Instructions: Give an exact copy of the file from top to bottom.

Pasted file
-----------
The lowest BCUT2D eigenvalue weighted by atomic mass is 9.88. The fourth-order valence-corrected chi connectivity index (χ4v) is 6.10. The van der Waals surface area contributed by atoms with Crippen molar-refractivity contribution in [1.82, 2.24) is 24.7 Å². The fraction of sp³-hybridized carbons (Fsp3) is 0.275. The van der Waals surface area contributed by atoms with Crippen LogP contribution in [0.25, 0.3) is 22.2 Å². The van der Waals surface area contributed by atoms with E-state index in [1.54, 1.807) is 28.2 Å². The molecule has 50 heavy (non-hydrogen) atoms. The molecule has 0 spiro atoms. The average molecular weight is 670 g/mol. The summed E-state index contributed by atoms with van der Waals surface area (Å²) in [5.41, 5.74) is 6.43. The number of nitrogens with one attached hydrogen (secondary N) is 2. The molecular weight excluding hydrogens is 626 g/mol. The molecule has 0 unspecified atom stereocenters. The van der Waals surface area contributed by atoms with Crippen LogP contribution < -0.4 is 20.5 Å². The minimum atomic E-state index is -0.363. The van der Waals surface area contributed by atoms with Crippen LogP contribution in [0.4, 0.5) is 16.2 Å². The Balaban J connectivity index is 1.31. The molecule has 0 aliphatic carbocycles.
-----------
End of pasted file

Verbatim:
The lowest BCUT2D eigenvalue weighted by atomic mass is 9.88. The fourth-order valence-corrected chi connectivity index (χ4v) is 6.10. The van der Waals surface area contributed by atoms with Crippen molar-refractivity contribution in [1.82, 2.24) is 24.7 Å². The fraction of sp³-hybridized carbons (Fsp3) is 0.275. The van der Waals surface area contributed by atoms with Crippen LogP contribution in [0.25, 0.3) is 22.2 Å². The van der Waals surface area contributed by atoms with E-state index in [1.54, 1.807) is 28.2 Å². The molecule has 50 heavy (non-hydrogen) atoms. The molecule has 0 spiro atoms. The average molecular weight is 670 g/mol. The summed E-state index contributed by atoms with van der Waals surface area (Å²) in [5.41, 5.74) is 6.43. The number of nitrogens with one attached hydrogen (secondary N) is 2. The molecular weight excluding hydrogens is 626 g/mol. The molecule has 0 unspecified atom stereocenters. The van der Waals surface area contributed by atoms with Crippen LogP contribution < -0.4 is 20.5 Å². The minimum atomic E-state index is -0.363. The van der Waals surface area contributed by atoms with Crippen LogP contribution in [0.4, 0.5) is 16.2 Å². The Balaban J connectivity index is 1.31. The molecule has 0 aliphatic carbocycles.